We will not meet our climate commitments without nuclear and gas, says Czech senate president in Brussels

Czech Senate President Miloš Vystrčil. (Senate of the Czech Republic/Twitter)
By Lucie Ctverakova
2 Min Read

The Czech Republic can meet its climate commitments only if the EU promotes nuclear and gas as clean energy sources, said Czech Senate President Miloš Vystrčil to journalists at the end of his two-day visit to Brussels.

This summer, the European Commission presented a package of proposals to help meet the goal of reducing greenhouse gas emissions by at least 55 percent by 2030 compared to 1990 levels.

The Czech Republic demands that the European Commission provide financial support and allow access to technologies to replace the gradual decommissioning of coal-fired power plants.

“I am convinced that we will find a compromise. The European Commission has promised to adopt another act that will allow for the use of nuclear and gas in such a way as to avoid, for example, energy poverty,” said Vystrčil.

The Commission should publish a so-called taxonomy, a classification of energy sources according to their impact on the environment, by the end of November. In addition to member states, investors who plan to invest their money in environmental projects are waiting for this. The new rules have been postponed several times due to various disputes over support for nuclear and gas.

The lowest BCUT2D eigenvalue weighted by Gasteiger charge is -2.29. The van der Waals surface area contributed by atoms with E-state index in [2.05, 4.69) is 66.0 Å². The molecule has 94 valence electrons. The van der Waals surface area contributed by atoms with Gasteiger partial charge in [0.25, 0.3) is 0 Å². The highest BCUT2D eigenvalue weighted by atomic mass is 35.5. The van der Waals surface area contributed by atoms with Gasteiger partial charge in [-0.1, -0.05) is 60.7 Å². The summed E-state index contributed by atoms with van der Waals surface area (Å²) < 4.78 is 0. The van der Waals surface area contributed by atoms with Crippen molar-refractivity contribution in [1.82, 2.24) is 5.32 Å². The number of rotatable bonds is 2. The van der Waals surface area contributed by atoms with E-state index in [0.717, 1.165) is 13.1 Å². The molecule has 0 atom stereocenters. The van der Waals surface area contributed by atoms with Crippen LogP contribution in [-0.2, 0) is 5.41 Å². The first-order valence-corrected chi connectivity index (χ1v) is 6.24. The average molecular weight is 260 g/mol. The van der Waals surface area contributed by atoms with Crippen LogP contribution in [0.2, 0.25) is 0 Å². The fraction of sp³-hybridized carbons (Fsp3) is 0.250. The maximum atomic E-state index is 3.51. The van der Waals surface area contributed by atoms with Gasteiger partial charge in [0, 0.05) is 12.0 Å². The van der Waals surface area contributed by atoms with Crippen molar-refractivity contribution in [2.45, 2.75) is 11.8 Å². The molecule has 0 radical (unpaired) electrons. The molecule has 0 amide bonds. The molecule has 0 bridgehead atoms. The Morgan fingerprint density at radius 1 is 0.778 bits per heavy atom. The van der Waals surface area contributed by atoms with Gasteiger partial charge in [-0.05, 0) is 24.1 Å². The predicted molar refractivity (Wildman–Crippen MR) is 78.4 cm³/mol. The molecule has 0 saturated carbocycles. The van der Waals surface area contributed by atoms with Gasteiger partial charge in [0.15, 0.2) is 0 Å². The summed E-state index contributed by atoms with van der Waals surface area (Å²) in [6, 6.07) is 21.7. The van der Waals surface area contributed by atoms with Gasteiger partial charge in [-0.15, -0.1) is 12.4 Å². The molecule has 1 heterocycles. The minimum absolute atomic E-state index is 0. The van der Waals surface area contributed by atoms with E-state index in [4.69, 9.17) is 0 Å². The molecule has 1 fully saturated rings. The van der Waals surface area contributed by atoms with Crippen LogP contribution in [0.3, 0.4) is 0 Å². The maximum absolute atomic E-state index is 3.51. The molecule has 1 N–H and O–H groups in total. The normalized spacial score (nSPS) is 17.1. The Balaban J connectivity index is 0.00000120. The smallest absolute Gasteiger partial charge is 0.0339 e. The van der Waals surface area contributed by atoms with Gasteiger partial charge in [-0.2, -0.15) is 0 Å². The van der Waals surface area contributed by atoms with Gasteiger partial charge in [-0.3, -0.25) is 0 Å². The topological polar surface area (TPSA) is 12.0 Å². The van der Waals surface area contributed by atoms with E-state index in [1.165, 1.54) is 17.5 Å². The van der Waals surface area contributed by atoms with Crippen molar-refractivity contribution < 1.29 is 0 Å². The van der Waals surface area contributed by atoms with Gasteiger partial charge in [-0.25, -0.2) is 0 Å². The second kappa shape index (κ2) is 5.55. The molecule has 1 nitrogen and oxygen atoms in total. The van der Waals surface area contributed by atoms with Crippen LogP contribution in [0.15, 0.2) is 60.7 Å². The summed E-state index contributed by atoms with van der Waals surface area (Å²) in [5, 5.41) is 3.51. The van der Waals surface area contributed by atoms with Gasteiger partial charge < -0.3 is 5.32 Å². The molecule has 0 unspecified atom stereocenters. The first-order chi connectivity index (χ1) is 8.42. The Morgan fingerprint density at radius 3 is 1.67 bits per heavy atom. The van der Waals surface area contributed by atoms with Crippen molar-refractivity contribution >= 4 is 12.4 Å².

Last week, the Czech senate did not support parts of the Fit for 55 climate plan, as it opposes the expansion of the emissions trading system as well as the new framework for energy taxation.

According to Vystrčil, it will also be crucial for the EU to stop setting sub-targets for the Green Deal since these are usually based solely on the assumption that certain technologies will be developed. Vystrčil added that the Commission should, to a greater extent, leave it to the individual states to decide how they will reach the final climate goal.

The Czech Republic will take over the presidency of the Council of the European Union in July, and the future Czech government intends to reserve an individual ministerial position for EU-related issues.

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